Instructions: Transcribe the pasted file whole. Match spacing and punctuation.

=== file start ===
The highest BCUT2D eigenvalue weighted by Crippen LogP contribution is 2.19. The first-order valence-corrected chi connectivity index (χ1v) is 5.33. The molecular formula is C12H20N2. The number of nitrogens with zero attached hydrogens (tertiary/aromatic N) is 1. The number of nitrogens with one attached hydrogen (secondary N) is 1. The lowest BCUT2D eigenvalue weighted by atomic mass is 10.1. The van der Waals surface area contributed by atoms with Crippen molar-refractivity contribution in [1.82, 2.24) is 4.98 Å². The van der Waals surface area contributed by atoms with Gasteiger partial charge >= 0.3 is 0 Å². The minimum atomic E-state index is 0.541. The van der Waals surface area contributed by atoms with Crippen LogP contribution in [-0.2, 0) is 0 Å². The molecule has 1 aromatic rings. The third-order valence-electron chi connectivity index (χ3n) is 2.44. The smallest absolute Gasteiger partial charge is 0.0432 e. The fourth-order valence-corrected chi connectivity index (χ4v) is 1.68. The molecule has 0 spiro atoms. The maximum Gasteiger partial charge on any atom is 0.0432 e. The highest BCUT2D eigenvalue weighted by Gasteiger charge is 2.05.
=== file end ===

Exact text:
The highest BCUT2D eigenvalue weighted by Crippen LogP contribution is 2.19. The first-order valence-corrected chi connectivity index (χ1v) is 5.33. The molecular formula is C12H20N2. The number of nitrogens with zero attached hydrogens (tertiary/aromatic N) is 1. The number of nitrogens with one attached hydrogen (secondary N) is 1. The lowest BCUT2D eigenvalue weighted by atomic mass is 10.1. The van der Waals surface area contributed by atoms with Crippen molar-refractivity contribution in [1.82, 2.24) is 4.98 Å². The van der Waals surface area contributed by atoms with Gasteiger partial charge >= 0.3 is 0 Å². The minimum atomic E-state index is 0.541. The van der Waals surface area contributed by atoms with Crippen LogP contribution in [-0.2, 0) is 0 Å². The molecule has 1 aromatic rings. The third-order valence-electron chi connectivity index (χ3n) is 2.44. The smallest absolute Gasteiger partial charge is 0.0432 e. The fourth-order valence-corrected chi connectivity index (χ4v) is 1.68. The molecule has 0 spiro atoms. The maximum Gasteiger partial charge on any atom is 0.0432 e. The highest BCUT2D eigenvalue weighted by Gasteiger charge is 2.05.